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Tag Archives: SMP 1

Collaboration & Perseverance: What Do They Look Like?

I recently wrote about this year’s circumference of a cylinder lesson.

As I was looking through some pictures, I ran across these two from last year’s lesson.

2015-02-06 09.01.17

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What do you see in these pictures?

I was struck by what I saw: collaboration and perseverance.

What do collaboration and perseverance look like in classrooms you’ve observed? What about in your own classroom?

How do you create a culture of collaboration in your classroom?

How do you make sure your students know that we want them to learn mathematics by making sense of problems and persevering in solving them?

Thank you to all who share your classroom stories of collaboration and perseverance, so that we might add parts of those to our own classroom stories, as the journey continues.

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Posted by on May 8, 2016 in SMP1, Student Reflection

 

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Marine Ramp, Part 2

After talking about how Marine Ramp played out in the classroom with another geometry teacher, she decided to try it the next time our classes met, and I revisited it.

Our essential learning for the day content-wise was still:

Level 4: I can use trigonometric ratios to solve non-right triangles in applied problems.

Level 3: I can use trigonometric ratios to solve right triangles in applied problems.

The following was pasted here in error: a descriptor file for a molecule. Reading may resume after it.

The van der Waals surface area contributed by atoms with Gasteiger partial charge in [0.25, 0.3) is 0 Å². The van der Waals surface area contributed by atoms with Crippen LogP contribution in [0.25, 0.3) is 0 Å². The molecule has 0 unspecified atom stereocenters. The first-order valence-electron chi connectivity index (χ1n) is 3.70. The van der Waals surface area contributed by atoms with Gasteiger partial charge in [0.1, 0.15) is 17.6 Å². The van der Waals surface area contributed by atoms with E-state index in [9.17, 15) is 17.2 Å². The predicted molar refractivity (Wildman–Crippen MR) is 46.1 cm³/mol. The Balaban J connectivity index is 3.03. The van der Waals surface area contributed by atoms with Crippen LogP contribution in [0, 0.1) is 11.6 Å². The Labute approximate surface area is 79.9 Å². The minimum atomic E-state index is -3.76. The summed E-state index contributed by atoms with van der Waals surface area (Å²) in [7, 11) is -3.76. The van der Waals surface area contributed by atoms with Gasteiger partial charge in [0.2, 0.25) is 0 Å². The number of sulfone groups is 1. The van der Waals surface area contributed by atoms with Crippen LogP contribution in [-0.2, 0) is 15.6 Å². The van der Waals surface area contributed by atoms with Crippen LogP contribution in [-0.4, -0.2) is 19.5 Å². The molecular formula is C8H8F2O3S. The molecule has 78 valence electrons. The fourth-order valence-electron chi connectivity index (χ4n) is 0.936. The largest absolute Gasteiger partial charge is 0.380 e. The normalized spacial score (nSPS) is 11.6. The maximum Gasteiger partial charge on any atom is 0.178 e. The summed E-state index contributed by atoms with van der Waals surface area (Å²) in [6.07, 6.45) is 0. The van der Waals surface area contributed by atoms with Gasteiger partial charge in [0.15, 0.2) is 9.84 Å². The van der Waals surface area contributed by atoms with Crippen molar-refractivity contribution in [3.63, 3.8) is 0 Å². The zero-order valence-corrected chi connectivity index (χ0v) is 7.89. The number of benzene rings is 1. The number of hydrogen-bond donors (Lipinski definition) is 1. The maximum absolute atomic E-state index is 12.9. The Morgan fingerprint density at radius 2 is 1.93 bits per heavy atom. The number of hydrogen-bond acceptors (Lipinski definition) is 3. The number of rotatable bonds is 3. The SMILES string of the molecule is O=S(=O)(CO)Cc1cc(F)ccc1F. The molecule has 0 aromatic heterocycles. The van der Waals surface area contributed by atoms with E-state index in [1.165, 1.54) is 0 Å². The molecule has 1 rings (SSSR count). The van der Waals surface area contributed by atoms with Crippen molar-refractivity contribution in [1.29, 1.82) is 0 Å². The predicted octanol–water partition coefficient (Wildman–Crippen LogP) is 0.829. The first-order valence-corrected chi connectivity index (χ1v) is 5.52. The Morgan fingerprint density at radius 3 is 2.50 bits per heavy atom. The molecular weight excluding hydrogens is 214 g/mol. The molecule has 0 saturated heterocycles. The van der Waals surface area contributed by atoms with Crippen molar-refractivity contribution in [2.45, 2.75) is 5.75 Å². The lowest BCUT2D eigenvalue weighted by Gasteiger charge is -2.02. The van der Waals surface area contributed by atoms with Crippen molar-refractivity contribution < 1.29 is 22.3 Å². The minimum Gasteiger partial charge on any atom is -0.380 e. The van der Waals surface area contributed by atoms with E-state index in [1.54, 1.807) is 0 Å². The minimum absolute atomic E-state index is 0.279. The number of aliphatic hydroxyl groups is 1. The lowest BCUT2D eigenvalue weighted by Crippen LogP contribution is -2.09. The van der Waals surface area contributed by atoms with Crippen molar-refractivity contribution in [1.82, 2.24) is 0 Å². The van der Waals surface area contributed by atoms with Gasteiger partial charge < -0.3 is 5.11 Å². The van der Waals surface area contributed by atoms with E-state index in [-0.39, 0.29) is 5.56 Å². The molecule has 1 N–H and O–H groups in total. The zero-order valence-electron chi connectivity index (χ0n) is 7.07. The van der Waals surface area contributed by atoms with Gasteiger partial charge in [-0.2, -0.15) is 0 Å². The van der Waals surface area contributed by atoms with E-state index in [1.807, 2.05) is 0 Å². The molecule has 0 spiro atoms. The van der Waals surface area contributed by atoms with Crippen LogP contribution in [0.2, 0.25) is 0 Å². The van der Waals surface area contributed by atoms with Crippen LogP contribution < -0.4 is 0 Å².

Level 2: I can use trigonometric ratios to solve right triangles.

Level 1: I can define trigonometric ratios.

[Since I had recently read Suzanne’s post about #phonespockets and tried it during Part 1, I turned on the voice recording again. When I listened later, I noticed how l o n g some of the Quick Polls took. And I could also hear that students were talking about the math.)

We went back to the Boat Dock Generator to generate a new situation.

1 Screenshot 2016-01-21 09.07.22.png

I sent the poll, and the responses were perfect for conversation.

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About half used the sine ratio, using the requirement that the ramp angle can’t exceed 18˚. The other half used the Pythagorean Theorem, which neither meets the ramp angle requirement:

3 Screen Shot 2016-02-18 at 5.53.09 AM

Nor the floating dock:

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We generated one more.

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And had great success with the calculation.

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So I asked if they were ready to generalize their results.

And whether we were making any assumptions about the situation.

7 Screenshot 2016-01-21 09.32.578 Screenshot 2016-01-21 09.33.069 Screenshot 2016-01-21 09.33.14

As expected, they generalized with sin(18˚). And they didn’t really think we were making any assumptions. Except a few about the tides. And that the height was the shorter side in the right triangle.

Which was the perfect setup for the next randomly generated situation.

10 Screenshot 2016-01-21 09.19.28.png

(I would have kept regenerating until we got a similar situation had the random timing not worked out as perfectly as it did.)

While students worked on calculating the ramp length, I heard lots of evidence I can make sense of problems and preservere in solving them … lots of checking the reasonableness of answers. “No – you can’t do that.” “That won’t work.” “Those sides won’t make a triangle.” And I think it’s telling that no response came in that calculated with the sine ratio.